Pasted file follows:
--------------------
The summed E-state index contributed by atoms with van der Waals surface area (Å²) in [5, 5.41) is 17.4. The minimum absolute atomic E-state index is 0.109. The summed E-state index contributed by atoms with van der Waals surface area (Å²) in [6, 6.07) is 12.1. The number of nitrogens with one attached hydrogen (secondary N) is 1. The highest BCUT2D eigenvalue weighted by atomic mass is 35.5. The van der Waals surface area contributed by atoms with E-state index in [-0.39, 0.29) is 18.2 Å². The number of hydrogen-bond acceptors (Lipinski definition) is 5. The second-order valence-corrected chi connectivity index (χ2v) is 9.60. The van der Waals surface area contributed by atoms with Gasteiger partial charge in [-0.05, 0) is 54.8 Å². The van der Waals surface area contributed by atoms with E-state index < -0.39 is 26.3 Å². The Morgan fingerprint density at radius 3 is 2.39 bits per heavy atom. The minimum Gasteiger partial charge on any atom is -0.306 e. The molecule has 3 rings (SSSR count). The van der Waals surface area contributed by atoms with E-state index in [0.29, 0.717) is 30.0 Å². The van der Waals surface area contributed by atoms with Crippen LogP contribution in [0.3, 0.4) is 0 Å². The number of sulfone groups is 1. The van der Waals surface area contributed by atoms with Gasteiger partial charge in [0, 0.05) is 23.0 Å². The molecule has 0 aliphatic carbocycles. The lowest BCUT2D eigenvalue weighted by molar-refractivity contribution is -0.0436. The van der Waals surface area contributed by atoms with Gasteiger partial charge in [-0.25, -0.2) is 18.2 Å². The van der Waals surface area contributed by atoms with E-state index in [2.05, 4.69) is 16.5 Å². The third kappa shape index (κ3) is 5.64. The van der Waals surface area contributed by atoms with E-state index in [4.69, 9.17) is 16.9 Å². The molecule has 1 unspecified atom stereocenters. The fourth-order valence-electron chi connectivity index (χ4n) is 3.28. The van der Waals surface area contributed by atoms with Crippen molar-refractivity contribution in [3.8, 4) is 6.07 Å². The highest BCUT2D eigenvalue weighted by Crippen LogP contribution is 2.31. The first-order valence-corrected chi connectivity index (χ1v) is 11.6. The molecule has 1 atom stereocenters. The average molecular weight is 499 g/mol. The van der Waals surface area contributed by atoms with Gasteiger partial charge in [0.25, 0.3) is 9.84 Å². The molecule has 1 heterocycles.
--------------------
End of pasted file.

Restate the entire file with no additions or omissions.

The summed E-state index contributed by atoms with van der Waals surface area (Å²) in [5, 5.41) is 17.4. The minimum absolute atomic E-state index is 0.109. The summed E-state index contributed by atoms with van der Waals surface area (Å²) in [6, 6.07) is 12.1. The number of nitrogens with one attached hydrogen (secondary N) is 1. The highest BCUT2D eigenvalue weighted by atomic mass is 35.5. The van der Waals surface area contributed by atoms with E-state index in [-0.39, 0.29) is 18.2 Å². The number of hydrogen-bond acceptors (Lipinski definition) is 5. The second-order valence-corrected chi connectivity index (χ2v) is 9.60. The van der Waals surface area contributed by atoms with Gasteiger partial charge in [-0.05, 0) is 54.8 Å². The van der Waals surface area contributed by atoms with E-state index < -0.39 is 26.3 Å². The Morgan fingerprint density at radius 3 is 2.39 bits per heavy atom. The minimum Gasteiger partial charge on any atom is -0.306 e. The molecule has 3 rings (SSSR count). The van der Waals surface area contributed by atoms with E-state index in [0.29, 0.717) is 30.0 Å². The van der Waals surface area contributed by atoms with Crippen LogP contribution in [0.3, 0.4) is 0 Å². The number of sulfone groups is 1. The van der Waals surface area contributed by atoms with Gasteiger partial charge in [0, 0.05) is 23.0 Å². The molecule has 0 aliphatic carbocycles. The lowest BCUT2D eigenvalue weighted by molar-refractivity contribution is -0.0436. The van der Waals surface area contributed by atoms with Gasteiger partial charge in [-0.25, -0.2) is 18.2 Å². The van der Waals surface area contributed by atoms with E-state index in [2.05, 4.69) is 16.5 Å². The third kappa shape index (κ3) is 5.64. The van der Waals surface area contributed by atoms with E-state index in [4.69, 9.17) is 16.9 Å². The molecule has 1 unspecified atom stereocenters. The fourth-order valence-electron chi connectivity index (χ4n) is 3.28. The van der Waals surface area contributed by atoms with Crippen molar-refractivity contribution in [3.8, 4) is 6.07 Å². The highest BCUT2D eigenvalue weighted by Crippen LogP contribution is 2.31. The first-order valence-corrected chi connectivity index (χ1v) is 11.6. The molecule has 1 atom stereocenters. The average molecular weight is 499 g/mol. The van der Waals surface area contributed by atoms with Gasteiger partial charge in [0.25, 0.3) is 9.84 Å². The molecule has 1 heterocycles.